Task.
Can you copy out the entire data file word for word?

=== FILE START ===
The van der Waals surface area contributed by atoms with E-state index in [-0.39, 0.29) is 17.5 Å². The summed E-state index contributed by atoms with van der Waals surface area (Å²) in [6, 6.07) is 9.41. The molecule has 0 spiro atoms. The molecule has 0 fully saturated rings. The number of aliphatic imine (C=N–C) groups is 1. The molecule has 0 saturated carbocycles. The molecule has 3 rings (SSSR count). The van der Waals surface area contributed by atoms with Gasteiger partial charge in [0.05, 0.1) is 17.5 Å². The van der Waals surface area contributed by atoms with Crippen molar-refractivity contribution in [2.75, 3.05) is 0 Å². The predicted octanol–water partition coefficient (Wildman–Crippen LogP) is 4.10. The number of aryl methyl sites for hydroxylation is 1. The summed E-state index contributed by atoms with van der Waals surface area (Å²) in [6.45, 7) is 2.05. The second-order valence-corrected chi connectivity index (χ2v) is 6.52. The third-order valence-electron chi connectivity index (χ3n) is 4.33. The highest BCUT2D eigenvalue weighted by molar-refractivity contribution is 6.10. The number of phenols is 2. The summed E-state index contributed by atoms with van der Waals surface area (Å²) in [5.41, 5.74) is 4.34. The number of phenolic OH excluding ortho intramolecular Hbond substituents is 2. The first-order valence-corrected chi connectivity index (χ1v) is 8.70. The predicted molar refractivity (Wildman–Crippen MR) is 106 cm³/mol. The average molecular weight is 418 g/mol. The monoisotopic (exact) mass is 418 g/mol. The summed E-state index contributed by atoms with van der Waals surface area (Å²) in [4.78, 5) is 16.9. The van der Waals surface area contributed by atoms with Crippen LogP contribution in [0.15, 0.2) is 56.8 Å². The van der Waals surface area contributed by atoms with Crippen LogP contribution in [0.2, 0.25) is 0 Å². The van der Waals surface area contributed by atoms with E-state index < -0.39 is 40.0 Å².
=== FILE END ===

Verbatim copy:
The van der Waals surface area contributed by atoms with E-state index in [-0.39, 0.29) is 17.5 Å². The summed E-state index contributed by atoms with van der Waals surface area (Å²) in [6, 6.07) is 9.41. The molecule has 0 spiro atoms. The molecule has 0 fully saturated rings. The number of aliphatic imine (C=N–C) groups is 1. The molecule has 0 saturated carbocycles. The molecule has 3 rings (SSSR count). The van der Waals surface area contributed by atoms with Gasteiger partial charge in [0.05, 0.1) is 17.5 Å². The van der Waals surface area contributed by atoms with Crippen molar-refractivity contribution in [2.75, 3.05) is 0 Å². The predicted octanol–water partition coefficient (Wildman–Crippen LogP) is 4.10. The number of aryl methyl sites for hydroxylation is 1. The summed E-state index contributed by atoms with van der Waals surface area (Å²) in [6.45, 7) is 2.05. The second-order valence-corrected chi connectivity index (χ2v) is 6.52. The third-order valence-electron chi connectivity index (χ3n) is 4.33. The highest BCUT2D eigenvalue weighted by molar-refractivity contribution is 6.10. The number of phenols is 2. The summed E-state index contributed by atoms with van der Waals surface area (Å²) in [5.41, 5.74) is 4.34. The number of phenolic OH excluding ortho intramolecular Hbond substituents is 2. The first-order valence-corrected chi connectivity index (χ1v) is 8.70. The predicted molar refractivity (Wildman–Crippen MR) is 106 cm³/mol. The average molecular weight is 418 g/mol. The monoisotopic (exact) mass is 418 g/mol. The summed E-state index contributed by atoms with van der Waals surface area (Å²) in [4.78, 5) is 16.9. The van der Waals surface area contributed by atoms with Crippen LogP contribution in [0.15, 0.2) is 56.8 Å². The van der Waals surface area contributed by atoms with Crippen LogP contribution in [0.2, 0.25) is 0 Å². The van der Waals surface area contributed by atoms with E-state index < -0.39 is 40.0 Å².